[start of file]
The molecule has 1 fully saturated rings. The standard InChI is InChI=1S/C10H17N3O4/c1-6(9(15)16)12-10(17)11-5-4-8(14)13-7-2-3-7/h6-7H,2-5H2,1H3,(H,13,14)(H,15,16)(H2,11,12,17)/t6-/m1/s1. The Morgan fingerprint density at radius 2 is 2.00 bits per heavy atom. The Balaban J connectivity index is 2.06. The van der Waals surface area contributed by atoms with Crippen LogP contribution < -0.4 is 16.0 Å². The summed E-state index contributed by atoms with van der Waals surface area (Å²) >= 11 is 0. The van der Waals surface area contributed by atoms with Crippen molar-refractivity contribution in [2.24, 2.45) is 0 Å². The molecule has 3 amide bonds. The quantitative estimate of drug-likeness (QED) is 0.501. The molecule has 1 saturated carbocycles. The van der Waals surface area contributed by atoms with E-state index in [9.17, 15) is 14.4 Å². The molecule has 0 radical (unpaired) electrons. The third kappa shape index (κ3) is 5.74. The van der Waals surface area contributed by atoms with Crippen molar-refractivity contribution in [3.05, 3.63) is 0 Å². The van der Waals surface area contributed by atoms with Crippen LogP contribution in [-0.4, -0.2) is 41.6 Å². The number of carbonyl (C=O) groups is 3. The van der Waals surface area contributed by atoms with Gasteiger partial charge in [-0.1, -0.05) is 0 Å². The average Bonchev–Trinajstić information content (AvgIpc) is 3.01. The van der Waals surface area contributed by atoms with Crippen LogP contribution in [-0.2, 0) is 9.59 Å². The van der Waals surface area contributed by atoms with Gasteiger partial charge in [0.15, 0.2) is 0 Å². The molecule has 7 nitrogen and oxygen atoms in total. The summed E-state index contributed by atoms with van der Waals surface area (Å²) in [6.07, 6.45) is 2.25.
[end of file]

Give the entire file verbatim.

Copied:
The molecule has 1 fully saturated rings. The standard InChI is InChI=1S/C10H17N3O4/c1-6(9(15)16)12-10(17)11-5-4-8(14)13-7-2-3-7/h6-7H,2-5H2,1H3,(H,13,14)(H,15,16)(H2,11,12,17)/t6-/m1/s1. The Morgan fingerprint density at radius 2 is 2.00 bits per heavy atom. The Balaban J connectivity index is 2.06. The van der Waals surface area contributed by atoms with Crippen LogP contribution < -0.4 is 16.0 Å². The summed E-state index contributed by atoms with van der Waals surface area (Å²) >= 11 is 0. The van der Waals surface area contributed by atoms with Crippen molar-refractivity contribution in [2.24, 2.45) is 0 Å². The molecule has 3 amide bonds. The quantitative estimate of drug-likeness (QED) is 0.501. The molecule has 1 saturated carbocycles. The van der Waals surface area contributed by atoms with E-state index in [9.17, 15) is 14.4 Å². The molecule has 0 radical (unpaired) electrons. The third kappa shape index (κ3) is 5.74. The van der Waals surface area contributed by atoms with Crippen molar-refractivity contribution in [3.05, 3.63) is 0 Å². The van der Waals surface area contributed by atoms with Crippen LogP contribution in [-0.4, -0.2) is 41.6 Å². The number of carbonyl (C=O) groups is 3. The van der Waals surface area contributed by atoms with Gasteiger partial charge in [-0.1, -0.05) is 0 Å². The average Bonchev–Trinajstić information content (AvgIpc) is 3.01. The van der Waals surface area contributed by atoms with Crippen LogP contribution in [-0.2, 0) is 9.59 Å². The van der Waals surface area contributed by atoms with Gasteiger partial charge in [0.15, 0.2) is 0 Å². The molecule has 7 nitrogen and oxygen atoms in total. The summed E-state index contributed by atoms with van der Waals surface area (Å²) in [6.07, 6.45) is 2.25.